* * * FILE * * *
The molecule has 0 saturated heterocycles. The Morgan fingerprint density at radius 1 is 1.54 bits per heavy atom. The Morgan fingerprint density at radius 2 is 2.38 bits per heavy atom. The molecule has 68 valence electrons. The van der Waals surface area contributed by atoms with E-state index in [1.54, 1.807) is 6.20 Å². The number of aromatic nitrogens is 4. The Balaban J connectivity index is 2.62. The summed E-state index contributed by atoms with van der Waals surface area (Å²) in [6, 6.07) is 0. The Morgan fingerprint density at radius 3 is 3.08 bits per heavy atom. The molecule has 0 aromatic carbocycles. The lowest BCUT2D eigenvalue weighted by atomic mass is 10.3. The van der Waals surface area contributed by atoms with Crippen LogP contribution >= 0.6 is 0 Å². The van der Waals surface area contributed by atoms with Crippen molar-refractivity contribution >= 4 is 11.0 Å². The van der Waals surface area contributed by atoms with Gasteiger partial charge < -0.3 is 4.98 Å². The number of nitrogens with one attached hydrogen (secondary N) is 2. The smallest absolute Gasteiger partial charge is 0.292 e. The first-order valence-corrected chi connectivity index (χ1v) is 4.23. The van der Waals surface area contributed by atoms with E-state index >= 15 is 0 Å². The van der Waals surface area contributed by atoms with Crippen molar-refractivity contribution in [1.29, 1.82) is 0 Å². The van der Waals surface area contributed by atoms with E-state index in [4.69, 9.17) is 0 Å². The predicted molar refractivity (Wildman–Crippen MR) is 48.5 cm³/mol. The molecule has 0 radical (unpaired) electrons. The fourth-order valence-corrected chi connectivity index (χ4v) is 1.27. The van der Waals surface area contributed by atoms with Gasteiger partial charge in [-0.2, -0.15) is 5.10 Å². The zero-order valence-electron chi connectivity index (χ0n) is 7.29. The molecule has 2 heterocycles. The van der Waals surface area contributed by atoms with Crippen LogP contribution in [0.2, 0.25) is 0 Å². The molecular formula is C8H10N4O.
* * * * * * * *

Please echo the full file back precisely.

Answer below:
The molecule has 0 saturated heterocycles. The Morgan fingerprint density at radius 1 is 1.54 bits per heavy atom. The Morgan fingerprint density at radius 2 is 2.38 bits per heavy atom. The molecule has 68 valence electrons. The van der Waals surface area contributed by atoms with E-state index in [1.54, 1.807) is 6.20 Å². The number of aromatic nitrogens is 4. The Balaban J connectivity index is 2.62. The summed E-state index contributed by atoms with van der Waals surface area (Å²) in [6, 6.07) is 0. The Morgan fingerprint density at radius 3 is 3.08 bits per heavy atom. The molecule has 0 aromatic carbocycles. The lowest BCUT2D eigenvalue weighted by atomic mass is 10.3. The van der Waals surface area contributed by atoms with Crippen LogP contribution >= 0.6 is 0 Å². The van der Waals surface area contributed by atoms with Crippen molar-refractivity contribution >= 4 is 11.0 Å². The van der Waals surface area contributed by atoms with Gasteiger partial charge < -0.3 is 4.98 Å². The number of nitrogens with one attached hydrogen (secondary N) is 2. The smallest absolute Gasteiger partial charge is 0.292 e. The first-order valence-corrected chi connectivity index (χ1v) is 4.23. The van der Waals surface area contributed by atoms with E-state index >= 15 is 0 Å². The van der Waals surface area contributed by atoms with Crippen molar-refractivity contribution in [1.29, 1.82) is 0 Å². The van der Waals surface area contributed by atoms with E-state index in [4.69, 9.17) is 0 Å². The predicted molar refractivity (Wildman–Crippen MR) is 48.5 cm³/mol. The molecule has 0 radical (unpaired) electrons. The fourth-order valence-corrected chi connectivity index (χ4v) is 1.27. The van der Waals surface area contributed by atoms with Gasteiger partial charge in [-0.2, -0.15) is 5.10 Å². The zero-order valence-electron chi connectivity index (χ0n) is 7.29. The molecule has 2 heterocycles. The van der Waals surface area contributed by atoms with Crippen LogP contribution in [0.2, 0.25) is 0 Å². The molecular formula is C8H10N4O.